While acupuncture has a centuries- long history of use in the East and several hundred years of use in Europe, interest in the United States really only began after President Nixon’s visit to China in 1972, when one of the president’s entourage received acupuncture treatments during his emergency appendectomy.
In 1974, the International Veterinary Acupuncture Society was created. Each year, hundreds of veterinarians now are being trained under the organization’s accrediting guidance. Acupuncture is used by several thousand veterinary practitioners in this country and internationally; practitioners either use it exclusively or integrate acupuncture therapy into a conventional Western medicine practice.
I have been using acupuncture in my holistic practice for more than a decade. I have seen a gradual transition from folks being amazed that such a “far-out” method was actually being used on pets, to today, when I rarely meet someone — even here in the Heartland — who isn’t acquainted with acupuncture for animals.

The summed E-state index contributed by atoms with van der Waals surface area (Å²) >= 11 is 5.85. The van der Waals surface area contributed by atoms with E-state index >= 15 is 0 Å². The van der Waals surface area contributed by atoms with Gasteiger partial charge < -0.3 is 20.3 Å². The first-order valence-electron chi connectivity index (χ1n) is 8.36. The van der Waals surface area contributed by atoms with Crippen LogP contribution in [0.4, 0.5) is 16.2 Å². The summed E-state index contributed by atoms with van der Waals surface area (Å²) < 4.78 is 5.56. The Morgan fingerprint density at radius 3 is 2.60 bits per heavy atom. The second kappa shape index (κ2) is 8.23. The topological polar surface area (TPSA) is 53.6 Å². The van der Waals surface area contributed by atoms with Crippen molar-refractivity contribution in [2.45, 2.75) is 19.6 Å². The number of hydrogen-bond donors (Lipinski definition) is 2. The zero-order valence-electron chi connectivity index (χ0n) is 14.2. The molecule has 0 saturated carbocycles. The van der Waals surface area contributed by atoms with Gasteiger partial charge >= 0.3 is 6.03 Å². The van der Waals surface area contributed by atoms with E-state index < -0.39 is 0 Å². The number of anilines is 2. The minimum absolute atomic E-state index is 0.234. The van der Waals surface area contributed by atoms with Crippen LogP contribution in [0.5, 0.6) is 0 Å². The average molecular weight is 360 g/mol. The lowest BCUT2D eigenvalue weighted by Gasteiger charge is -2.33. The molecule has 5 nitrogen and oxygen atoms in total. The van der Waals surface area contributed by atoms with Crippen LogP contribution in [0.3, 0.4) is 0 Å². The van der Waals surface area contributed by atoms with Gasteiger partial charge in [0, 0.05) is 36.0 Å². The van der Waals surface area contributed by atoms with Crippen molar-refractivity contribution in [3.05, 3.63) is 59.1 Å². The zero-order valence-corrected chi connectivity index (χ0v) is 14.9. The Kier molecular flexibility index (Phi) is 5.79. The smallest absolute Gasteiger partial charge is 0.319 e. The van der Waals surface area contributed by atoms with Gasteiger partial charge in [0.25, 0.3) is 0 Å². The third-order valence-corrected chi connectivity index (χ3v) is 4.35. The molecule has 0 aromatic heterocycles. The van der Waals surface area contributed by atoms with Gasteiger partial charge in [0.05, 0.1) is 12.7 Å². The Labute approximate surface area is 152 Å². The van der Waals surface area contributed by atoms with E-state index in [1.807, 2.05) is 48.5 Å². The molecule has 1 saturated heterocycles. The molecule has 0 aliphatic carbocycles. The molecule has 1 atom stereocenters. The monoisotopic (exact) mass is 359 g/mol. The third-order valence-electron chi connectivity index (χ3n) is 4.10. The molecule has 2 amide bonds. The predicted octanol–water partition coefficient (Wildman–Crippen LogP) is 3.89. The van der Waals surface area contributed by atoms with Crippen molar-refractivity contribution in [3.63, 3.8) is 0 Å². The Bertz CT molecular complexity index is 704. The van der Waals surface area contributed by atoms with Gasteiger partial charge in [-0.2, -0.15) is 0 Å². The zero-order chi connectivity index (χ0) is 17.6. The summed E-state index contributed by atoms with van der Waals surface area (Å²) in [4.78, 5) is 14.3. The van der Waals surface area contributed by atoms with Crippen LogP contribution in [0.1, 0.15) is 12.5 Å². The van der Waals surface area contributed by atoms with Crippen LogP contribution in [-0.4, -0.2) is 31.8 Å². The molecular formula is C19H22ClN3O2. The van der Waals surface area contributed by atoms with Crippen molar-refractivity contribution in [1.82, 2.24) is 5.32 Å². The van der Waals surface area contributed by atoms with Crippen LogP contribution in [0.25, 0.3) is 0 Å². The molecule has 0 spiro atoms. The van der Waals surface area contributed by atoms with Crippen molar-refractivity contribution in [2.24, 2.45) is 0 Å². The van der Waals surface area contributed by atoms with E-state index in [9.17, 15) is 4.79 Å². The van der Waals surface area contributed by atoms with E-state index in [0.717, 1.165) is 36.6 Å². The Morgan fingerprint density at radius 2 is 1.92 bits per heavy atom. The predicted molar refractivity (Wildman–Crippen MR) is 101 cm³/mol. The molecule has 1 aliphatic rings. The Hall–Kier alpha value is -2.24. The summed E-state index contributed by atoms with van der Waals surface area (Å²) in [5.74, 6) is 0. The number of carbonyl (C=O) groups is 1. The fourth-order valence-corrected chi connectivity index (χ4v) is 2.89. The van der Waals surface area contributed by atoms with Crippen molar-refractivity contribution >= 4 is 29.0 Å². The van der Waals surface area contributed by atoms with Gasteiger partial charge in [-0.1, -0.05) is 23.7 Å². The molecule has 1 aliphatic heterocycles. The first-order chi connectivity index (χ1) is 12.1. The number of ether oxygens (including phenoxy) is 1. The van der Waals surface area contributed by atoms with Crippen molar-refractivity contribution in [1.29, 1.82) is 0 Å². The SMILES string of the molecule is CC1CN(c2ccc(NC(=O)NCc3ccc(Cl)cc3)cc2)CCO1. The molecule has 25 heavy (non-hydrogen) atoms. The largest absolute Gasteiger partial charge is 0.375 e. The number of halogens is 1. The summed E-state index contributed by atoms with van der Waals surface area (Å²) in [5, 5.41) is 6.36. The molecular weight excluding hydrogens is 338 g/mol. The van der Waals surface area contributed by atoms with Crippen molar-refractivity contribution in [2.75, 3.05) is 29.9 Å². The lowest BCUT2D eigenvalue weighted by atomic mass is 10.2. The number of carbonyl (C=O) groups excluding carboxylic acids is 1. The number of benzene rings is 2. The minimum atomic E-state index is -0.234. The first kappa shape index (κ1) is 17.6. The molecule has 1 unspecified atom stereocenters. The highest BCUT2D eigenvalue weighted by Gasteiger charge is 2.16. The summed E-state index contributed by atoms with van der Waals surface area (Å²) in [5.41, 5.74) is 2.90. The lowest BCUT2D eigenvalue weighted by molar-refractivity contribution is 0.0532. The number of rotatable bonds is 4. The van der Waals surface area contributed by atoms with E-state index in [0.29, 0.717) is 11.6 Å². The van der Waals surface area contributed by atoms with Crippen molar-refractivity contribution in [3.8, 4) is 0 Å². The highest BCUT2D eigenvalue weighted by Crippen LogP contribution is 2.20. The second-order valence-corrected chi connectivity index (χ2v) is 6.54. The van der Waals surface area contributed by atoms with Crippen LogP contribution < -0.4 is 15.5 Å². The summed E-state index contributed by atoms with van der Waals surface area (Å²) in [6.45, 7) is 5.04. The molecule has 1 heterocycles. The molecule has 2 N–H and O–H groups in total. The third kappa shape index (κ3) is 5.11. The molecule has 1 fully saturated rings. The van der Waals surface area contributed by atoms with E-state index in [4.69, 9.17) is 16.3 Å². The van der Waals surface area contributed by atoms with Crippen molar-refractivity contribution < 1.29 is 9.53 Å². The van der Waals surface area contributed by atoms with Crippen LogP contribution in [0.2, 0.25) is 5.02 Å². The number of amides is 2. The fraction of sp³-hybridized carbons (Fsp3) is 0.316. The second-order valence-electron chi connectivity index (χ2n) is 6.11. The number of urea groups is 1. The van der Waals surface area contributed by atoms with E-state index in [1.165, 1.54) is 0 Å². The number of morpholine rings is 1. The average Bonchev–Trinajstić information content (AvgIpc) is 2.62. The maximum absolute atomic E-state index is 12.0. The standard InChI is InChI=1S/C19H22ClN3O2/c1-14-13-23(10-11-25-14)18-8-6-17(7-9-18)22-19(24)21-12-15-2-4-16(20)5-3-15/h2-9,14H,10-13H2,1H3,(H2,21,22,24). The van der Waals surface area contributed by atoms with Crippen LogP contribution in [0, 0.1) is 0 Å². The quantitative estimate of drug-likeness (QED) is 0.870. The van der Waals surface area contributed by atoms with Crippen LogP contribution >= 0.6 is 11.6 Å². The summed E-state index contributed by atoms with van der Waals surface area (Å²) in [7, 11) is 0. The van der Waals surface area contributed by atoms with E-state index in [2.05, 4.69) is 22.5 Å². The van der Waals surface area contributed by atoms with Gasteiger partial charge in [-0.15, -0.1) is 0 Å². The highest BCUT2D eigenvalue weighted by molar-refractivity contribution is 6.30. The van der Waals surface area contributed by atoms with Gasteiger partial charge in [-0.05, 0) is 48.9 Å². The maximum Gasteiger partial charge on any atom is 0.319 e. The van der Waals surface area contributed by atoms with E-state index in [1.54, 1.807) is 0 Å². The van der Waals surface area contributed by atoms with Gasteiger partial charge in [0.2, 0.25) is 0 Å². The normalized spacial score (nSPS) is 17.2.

Most of my early clients already had tried Western medicines and came to me for acupuncture when that didn’t work. Nowadays, more and more folks are using the “alternatives” as their first choice.
I’ve found acupuncture extremely effective for a variety of diseases, especially musculoskeletal problems. In fact, I’ve had such good results, I tell my colleagues I think it is tantamount to malpractice if they don’t at least offer acupuncture as an option, especially for chronic skeletal problems, such as the arthritis case that hasn’t responded to other therapies.
Despite our growing familiarity with acupuncture, many people still wonder if it really works. It does. Acupuncture has been used effectively for hundreds of years. In 1997, the National Institutes of Health confirmed tradition and issued a consensus report on acupuncture that determined its effectiveness for a number of conditions.
While there is not a lot of definitive research data on animals, veterinarians report frequent beneficial results when treating conditions including arthritis, hip dysplasia, gastrointestinal ailments, skin problems, hormonal conditions, some cancers, and peripheral and central nervous system disorders.
For all intents and practical purposes, it is not as important to understand or believe Oriental Medicine concepts as it is to observe their results and decide if the treatments are doing any good for your pet.